Saturday, January 7, 2012

Want the recipe for madness? Take Summer. Add Rain. Get a small child (preferrably your own, society frowns upon those who nick other people's) and an adult with ADHD. Cage them in a house with a total floor area of 80m2 from dawn till dusk. Disclaimer: Experiment not recommended for the faint hearted or those with pace makers.

On days like the aforementioned I find it so easy to fall into the technology trap. A little TV here, a DVD there and hey presto it's time for bed. As a rule such days also conincide with what I believe the medical profession would term "binge eating". It's nothing short of magic how fast a packet of Pekish Thins can disappear when you leave your hand unattended.

In our quest to reduce the amount of TV in our house, Scott & I have been seeking all sorts of fun indoor activities to do with our 19 month old. Simple right? Indoor activity. 19 month old. Roger. Alas I fear that to say your typical 19 month old has the attention span of a Goldfish would be doing Goldfish everywhere a grave disservice. Anywho, we both agreed food would be a relatively fail safe way to snag our wee man's attention even just for 10 minutes. So into the kitchen we went.

I'm going to premise this next part by saying that baking is not what I would consider a strength. In the SLIGHTEST. Left to my own devices I tend to produce small windowless buildings. Scott, fearing for the safety of the avarian population who frequent our yard quickly placed a "supervision only" clause on my baking endeavors. In short I'm bad. Kapeesh?

Now that's been said take a look at Exhibit A below.

Yeah, yeah I realise this is hardly the disaster story I've made it out to be. It was even (dare I say it) entirely edible.

No. What made this cake a complete flop is that it wasn't meant to be a ruddy cake at all.

The recipe said Gingerbread so off I went on my merry baking ways. Truth be told I should have probably read the ENTIRE recipe before starting. The words "caketin" and "cake mixture" would have surely set off alarm bells, but I was far too excited about the prospect of decorating teeny gingerbread men in uniform to worry about formalities such as the recipe. 

It wasn't until I was mixing 2 cups of water with the dry ingredients that something twigged that this may not be the biscuit recipe I had envisaged. Lesson learned. Moving on...

Using an Australian Women's Weekly Cookbook titled "good food - babies & toddlers" gifted to me at Christmas I started my "Vanilla Beings" journey with high hopes. The recipe did not disappoint despite my alarm at the reference to baking in a "moderate oven". What the hell is a moderate oven?!?! Yeesh.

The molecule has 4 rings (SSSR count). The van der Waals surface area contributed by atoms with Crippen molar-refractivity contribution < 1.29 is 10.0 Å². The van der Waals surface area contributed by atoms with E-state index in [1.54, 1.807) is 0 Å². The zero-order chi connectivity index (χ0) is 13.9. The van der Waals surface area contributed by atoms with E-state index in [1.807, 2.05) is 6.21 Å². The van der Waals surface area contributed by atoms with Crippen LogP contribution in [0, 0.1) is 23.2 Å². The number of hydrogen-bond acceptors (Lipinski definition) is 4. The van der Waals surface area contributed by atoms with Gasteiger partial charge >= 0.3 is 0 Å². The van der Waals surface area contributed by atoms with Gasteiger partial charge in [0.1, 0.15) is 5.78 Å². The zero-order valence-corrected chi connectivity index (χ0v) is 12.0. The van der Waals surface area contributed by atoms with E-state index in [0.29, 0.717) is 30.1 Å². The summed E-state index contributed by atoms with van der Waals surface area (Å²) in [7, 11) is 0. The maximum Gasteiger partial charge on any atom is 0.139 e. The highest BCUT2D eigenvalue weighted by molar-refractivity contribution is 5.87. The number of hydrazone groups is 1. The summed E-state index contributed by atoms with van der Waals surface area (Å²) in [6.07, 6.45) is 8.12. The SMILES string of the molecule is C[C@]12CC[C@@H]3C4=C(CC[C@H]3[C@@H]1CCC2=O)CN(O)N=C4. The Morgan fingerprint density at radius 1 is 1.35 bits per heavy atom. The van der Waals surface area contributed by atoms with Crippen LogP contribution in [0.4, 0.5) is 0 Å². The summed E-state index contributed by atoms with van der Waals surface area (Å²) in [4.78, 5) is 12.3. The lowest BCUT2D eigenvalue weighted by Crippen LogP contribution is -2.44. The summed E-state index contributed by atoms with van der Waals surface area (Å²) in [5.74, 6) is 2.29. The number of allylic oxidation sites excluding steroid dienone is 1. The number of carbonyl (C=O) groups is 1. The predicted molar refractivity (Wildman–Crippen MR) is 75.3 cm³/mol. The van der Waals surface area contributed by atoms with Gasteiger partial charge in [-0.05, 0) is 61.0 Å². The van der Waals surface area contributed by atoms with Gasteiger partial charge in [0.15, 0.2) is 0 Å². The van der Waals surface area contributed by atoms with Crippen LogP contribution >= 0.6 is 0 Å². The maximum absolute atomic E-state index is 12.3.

For the record 'A 'moderate' oven has a temperature of around 180 degrees Celsius, or approximately 350 degrees Fahrenheit. A moderate oven is the most common temperature in cooking, and is used for many dishes. Thanks Best Recipes.

Our kitchen is particularly UN-childfriendly. I involved Will in the preparation process by tying him to his highchair putting him in highchair so he could watch the proceedings on the bench. Failing that a tasty beater never fails to attract a crowd.

This novice had a blast but it definitely turned into an "Adults Only" activity about 5 minutes into the decorating process. My 19 month old is still a bit young to appreciate the awesomeness that is icing biscuits in bikinis. There's something magically tangible about this activity, the additional bonus being that it kept us stocked with tasty lunchbox treats for the rest of the week. Simply put it was the gift that kept giving.

Anywho, here's the recipe followed by some snaps of the process. I hope this provides some inspiration to starve the cabin fever at your place.

The Vanilla Beings
125g butter
1 tsp vanilla essence
2/3 C (150g) castor sugar
2 eggs, beaten lightly
2 tsp milk
1 1/3 C (200g) self-raising flour
1 C (150g) plain flour

Take artistic licence team...We simply used icing sugar, boiling water & food colouring

Beat butter, essence & sugar with electric mixer until smooth.
Add eggs, one at a time; beat until just combined.
Stir in milk & flours
Mix to a soft dough.
Knead on floured surface until smooth.
Cover & refrigerate for 30 mins
Roll dough until 5mm thick
Use cutters of choice to cut shapes from dough
Place shapes 3cm apart on greased baking trays
Bake in moderate oven about 10 mins or until biscuits are firm & browned lightly
Stand 5 mins, then put on racks to cool

Storage: Airtight container up to 1 week
Freeze: Un-iced biscuits suitable


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